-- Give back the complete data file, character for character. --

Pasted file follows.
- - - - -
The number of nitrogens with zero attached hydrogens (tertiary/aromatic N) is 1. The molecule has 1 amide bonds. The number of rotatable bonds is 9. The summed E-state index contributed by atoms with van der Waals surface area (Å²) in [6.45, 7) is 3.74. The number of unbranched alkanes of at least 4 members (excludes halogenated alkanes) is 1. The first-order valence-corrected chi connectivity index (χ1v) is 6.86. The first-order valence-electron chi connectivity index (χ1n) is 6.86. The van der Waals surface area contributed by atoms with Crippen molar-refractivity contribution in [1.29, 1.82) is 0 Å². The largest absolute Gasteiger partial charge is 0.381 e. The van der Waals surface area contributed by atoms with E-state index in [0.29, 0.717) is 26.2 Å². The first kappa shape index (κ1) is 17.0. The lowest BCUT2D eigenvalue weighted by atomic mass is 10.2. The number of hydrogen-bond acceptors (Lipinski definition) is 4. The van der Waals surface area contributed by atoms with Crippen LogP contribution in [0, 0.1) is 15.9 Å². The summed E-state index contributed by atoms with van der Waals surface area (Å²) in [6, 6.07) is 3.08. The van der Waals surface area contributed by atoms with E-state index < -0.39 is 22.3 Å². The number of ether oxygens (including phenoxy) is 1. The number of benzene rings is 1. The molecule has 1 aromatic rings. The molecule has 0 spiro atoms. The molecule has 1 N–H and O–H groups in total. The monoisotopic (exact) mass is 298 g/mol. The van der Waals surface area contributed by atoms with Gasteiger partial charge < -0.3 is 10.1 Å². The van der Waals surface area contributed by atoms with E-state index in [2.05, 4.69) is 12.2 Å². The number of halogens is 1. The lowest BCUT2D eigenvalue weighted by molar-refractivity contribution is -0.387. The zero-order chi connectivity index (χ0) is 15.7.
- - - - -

The number of nitrogens with zero attached hydrogens (tertiary/aromatic N) is 1. The molecule has 1 amide bonds. The number of rotatable bonds is 9. The summed E-state index contributed by atoms with van der Waals surface area (Å²) in [6.45, 7) is 3.74. The number of unbranched alkanes of at least 4 members (excludes halogenated alkanes) is 1. The first-order valence-corrected chi connectivity index (χ1v) is 6.86. The first-order valence-electron chi connectivity index (χ1n) is 6.86. The van der Waals surface area contributed by atoms with Crippen molar-refractivity contribution in [1.29, 1.82) is 0 Å². The largest absolute Gasteiger partial charge is 0.381 e. The van der Waals surface area contributed by atoms with E-state index in [0.29, 0.717) is 26.2 Å². The first kappa shape index (κ1) is 17.0. The lowest BCUT2D eigenvalue weighted by atomic mass is 10.2. The number of hydrogen-bond acceptors (Lipinski definition) is 4. The van der Waals surface area contributed by atoms with Crippen LogP contribution in [0, 0.1) is 15.9 Å². The summed E-state index contributed by atoms with van der Waals surface area (Å²) in [6, 6.07) is 3.08. The van der Waals surface area contributed by atoms with E-state index < -0.39 is 22.3 Å². The number of ether oxygens (including phenoxy) is 1. The number of benzene rings is 1. The molecule has 1 aromatic rings. The molecule has 0 spiro atoms. The molecule has 1 N–H and O–H groups in total. The monoisotopic (exact) mass is 298 g/mol. The van der Waals surface area contributed by atoms with Gasteiger partial charge < -0.3 is 10.1 Å². The van der Waals surface area contributed by atoms with E-state index in [2.05, 4.69) is 12.2 Å². The number of halogens is 1. The lowest BCUT2D eigenvalue weighted by molar-refractivity contribution is -0.387. The zero-order chi connectivity index (χ0) is 15.7.